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Public's interest

September 05, 2008

Re "Carolina city has a date with digital TV history,"

Sept. 3

So the federal government is making an all-out effort to make sure that every television viewer in Wilmington, N.C., is aware of the upcoming switch to digital TV. Each household in the city will be entitled to two $40 coupons to buy digital converter boxes.

Imagine if the same public-awareness effort were expended on preventive services that affect health. Federal staffers could visit events in every county and offer parents two $40 coupons to take their children for immunizations. They could refer smokers who want to quit to a counseling program with a coupon for a nicotine patch or gum. They could hand out coupons for generic aspirin to inform adults about the benefit of taking one a day to prevent heart disease. Forty dollars could buy nearly a year's worth of generic aspirin for 10 people.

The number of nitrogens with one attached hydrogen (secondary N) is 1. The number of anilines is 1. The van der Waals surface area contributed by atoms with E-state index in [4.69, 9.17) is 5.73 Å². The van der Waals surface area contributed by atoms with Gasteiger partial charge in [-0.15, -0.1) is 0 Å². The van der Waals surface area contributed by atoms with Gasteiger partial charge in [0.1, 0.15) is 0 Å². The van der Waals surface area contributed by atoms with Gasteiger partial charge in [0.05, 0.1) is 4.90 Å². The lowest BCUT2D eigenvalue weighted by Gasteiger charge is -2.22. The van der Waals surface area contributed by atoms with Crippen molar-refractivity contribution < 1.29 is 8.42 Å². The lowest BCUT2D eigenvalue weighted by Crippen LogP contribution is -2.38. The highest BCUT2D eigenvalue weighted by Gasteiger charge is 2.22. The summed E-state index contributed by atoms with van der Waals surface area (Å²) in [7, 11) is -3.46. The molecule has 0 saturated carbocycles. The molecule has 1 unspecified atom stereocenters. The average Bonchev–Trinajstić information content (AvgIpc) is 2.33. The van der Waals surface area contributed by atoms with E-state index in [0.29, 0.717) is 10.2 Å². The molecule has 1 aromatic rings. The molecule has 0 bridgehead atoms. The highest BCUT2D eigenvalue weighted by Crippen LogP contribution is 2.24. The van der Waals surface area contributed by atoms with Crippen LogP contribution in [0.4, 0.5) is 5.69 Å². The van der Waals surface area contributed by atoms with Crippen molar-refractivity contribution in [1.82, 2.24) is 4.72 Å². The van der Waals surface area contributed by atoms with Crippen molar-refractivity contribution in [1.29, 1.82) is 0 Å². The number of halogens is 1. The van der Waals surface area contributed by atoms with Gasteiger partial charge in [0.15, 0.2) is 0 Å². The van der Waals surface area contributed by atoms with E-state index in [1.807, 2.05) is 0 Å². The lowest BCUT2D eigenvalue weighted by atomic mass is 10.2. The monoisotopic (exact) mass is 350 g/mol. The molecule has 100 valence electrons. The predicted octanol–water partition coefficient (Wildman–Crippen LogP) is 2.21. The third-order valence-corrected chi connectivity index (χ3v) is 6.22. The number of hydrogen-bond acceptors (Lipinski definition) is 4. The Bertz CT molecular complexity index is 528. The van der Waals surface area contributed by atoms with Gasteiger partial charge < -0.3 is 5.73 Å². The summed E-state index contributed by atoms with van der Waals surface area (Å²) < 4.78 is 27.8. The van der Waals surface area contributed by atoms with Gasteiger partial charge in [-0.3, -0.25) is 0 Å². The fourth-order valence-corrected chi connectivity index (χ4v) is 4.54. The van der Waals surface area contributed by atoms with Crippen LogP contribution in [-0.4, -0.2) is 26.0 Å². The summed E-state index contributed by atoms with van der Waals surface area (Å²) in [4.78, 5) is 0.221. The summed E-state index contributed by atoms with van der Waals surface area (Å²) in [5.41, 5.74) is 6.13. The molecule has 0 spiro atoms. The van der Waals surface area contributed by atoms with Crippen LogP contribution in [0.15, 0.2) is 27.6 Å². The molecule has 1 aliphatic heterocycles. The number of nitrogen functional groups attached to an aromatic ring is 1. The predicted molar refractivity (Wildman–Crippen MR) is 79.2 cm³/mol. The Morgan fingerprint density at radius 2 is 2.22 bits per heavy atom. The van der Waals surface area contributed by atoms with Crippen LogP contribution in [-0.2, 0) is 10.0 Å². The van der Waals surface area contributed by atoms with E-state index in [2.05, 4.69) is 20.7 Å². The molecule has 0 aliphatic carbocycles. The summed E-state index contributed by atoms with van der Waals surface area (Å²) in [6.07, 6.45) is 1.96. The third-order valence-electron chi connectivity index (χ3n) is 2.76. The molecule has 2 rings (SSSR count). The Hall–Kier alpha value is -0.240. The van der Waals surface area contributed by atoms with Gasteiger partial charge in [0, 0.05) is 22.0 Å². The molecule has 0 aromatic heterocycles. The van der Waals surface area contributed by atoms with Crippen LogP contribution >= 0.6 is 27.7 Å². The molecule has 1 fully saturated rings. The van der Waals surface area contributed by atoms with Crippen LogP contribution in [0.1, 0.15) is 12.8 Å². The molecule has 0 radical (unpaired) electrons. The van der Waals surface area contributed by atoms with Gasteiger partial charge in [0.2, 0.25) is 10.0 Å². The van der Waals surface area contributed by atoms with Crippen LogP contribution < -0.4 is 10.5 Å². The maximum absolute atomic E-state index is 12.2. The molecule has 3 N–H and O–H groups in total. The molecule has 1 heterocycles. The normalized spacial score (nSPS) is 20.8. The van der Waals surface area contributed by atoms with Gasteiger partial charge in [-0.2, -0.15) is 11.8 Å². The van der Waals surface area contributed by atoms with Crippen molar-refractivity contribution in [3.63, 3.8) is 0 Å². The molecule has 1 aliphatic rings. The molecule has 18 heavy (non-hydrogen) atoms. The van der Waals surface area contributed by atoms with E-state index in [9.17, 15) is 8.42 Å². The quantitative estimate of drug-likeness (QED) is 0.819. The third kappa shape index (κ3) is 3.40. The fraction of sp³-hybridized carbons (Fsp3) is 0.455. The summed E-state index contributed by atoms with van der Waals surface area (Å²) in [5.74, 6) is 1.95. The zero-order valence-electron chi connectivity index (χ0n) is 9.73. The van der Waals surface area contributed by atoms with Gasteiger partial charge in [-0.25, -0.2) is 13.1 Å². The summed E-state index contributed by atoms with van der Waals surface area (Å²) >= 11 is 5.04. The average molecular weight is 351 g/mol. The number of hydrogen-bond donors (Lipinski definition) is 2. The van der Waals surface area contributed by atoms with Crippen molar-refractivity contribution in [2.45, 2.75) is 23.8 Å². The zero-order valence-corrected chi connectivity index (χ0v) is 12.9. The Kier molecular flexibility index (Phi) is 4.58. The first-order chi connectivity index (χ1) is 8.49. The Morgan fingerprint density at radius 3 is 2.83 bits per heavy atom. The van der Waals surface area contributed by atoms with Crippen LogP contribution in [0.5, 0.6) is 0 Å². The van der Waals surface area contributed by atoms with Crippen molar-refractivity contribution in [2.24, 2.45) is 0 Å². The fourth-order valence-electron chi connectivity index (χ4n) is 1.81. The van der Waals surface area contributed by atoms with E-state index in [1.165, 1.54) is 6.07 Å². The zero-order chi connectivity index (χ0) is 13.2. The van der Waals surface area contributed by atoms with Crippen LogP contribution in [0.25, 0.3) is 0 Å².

But these public-service efforts would only improve health and save lives, not preserve viewers for TV advertising. Unfortunately, this is just one illustration of our nation's priorities.

Jeanne T. Black

Culver City

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